Jackie Robinson: Orchestrator Of Organized Baseball

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It was a cool, calm January day in a little sleepy town called Cairo, Georgia, and a legend was born. Jackie Robinson was born the youngest of five children. But little did he and his family know, he would make worldwide history that would change their lives forever. Jackie was raised by a single mom after his father left them at a young age. When his mom, Mallie Robinson, moved the family across the country to California, life became a lot harder for them. Mallie worked as a domestic to help support her and her six growing children. Their neighbors tried very hard to get rid of the Robinsons.They were the only African Americans living in an all White township and many of the neighbors, if not all, did not like this. They even offered to buy…show more content…
This would upset many white authorities of the army. “It's ironic that Jackie Robinson’s difficulties with white authority in the military led directly to his rise to the top of Branch Rickey’s list of candidates to break baseball’s color barrier” (Swaine 3). This was the turning point in Jackie’s life and the beginning of his baseball career. From here Rickey, “the orchestrator of Organized baseball” as swaine called him, (swaine 3), and the part owner of the Brooklyn Dodgers saw what he needed in Jackie. Rickey and his scouts took a while before finding Jackie. Rickey was looking for a black pioneer who possessed a great amount of talent in order to change the game of baseball. He found all of this in one when he found Jackie. Rickey wanted to break the color barrier that baseball had. Robinson wasn’t the best at baseball but Rickey saw a certain level of ambition and drive in Jackie that he knew would become a huge asset to his team. In 1945, Robinson joined the Kansas City Monarchs of the African american league. This team was one of the best teams in the Negro nation. After then Jackie was soon signed to the Dodgers, all in hopes to really break organized baseball’s color barrier. But the Dodgers faced unanimous disapproval from the Organized Baseball establishment. It wasn't easy for Jackie being one of the only African Americans on the team. He endured much ridicule.…show more content…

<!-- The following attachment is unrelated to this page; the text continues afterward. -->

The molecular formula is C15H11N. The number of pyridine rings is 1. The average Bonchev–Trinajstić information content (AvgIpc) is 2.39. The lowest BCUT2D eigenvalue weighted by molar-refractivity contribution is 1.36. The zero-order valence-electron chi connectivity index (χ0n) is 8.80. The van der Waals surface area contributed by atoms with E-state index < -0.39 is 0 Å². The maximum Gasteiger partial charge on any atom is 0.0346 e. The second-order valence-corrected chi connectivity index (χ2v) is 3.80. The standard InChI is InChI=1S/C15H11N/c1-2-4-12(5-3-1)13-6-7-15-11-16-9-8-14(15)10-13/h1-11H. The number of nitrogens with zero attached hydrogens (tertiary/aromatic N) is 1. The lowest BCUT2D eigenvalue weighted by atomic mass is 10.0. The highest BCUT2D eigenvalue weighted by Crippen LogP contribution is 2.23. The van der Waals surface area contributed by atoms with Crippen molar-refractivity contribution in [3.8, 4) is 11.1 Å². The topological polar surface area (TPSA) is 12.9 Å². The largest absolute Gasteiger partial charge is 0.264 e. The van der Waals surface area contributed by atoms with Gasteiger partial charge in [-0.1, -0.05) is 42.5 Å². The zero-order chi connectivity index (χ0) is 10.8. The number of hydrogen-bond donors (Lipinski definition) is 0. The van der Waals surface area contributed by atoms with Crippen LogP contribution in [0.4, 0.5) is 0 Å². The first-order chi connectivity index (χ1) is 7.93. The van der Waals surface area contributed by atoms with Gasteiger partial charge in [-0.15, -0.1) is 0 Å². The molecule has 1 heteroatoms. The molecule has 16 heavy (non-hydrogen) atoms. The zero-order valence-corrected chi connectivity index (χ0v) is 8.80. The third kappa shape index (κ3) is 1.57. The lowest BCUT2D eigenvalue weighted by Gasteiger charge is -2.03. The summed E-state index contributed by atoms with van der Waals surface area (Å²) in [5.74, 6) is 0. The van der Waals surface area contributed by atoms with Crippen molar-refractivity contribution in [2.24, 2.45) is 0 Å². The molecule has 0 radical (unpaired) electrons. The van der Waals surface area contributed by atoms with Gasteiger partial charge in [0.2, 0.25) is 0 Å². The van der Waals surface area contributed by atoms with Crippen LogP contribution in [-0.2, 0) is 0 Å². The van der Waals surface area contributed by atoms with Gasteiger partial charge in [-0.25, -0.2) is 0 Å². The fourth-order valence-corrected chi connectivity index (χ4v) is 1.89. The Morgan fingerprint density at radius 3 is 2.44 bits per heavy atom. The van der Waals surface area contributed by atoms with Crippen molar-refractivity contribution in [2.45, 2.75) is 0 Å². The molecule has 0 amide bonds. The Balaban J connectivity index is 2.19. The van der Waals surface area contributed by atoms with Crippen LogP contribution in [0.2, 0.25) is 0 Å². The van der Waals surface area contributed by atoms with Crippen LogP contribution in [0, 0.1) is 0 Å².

According to “Jackie was named Rookie of the Year in 1947, National League MVP in 1949 and a World Series champ in 1955.” (biography 1) In 1947, Jackie made history when his stratum with the Brooklyn Dodgers ended racial segregation in Major League Baseball. “Robinson also became a vocal champion for African-American athletes, civil rights, and other social and political causes. In July 1949, he testified on discrimination before the House Un-American Activities Committee.” (biography 2) Jackie proved to many that it does not matter the color of your skin but how well you play the game. It was Jackie’s love, hard work, and enthusiasm that allowed him to excel in Organized Baseball. He did not let the hate of others and hurtful comments obstruct his view of winning and being the best he can be. “Robinson made advancements in the cause of civil rights for black athletes. In 1955, he helped the Dodgers win the World Series.” (biography 2) With Robinson paving the way, he opened doors for all non-white baseball players to get a chace ti live out there dreams in the major
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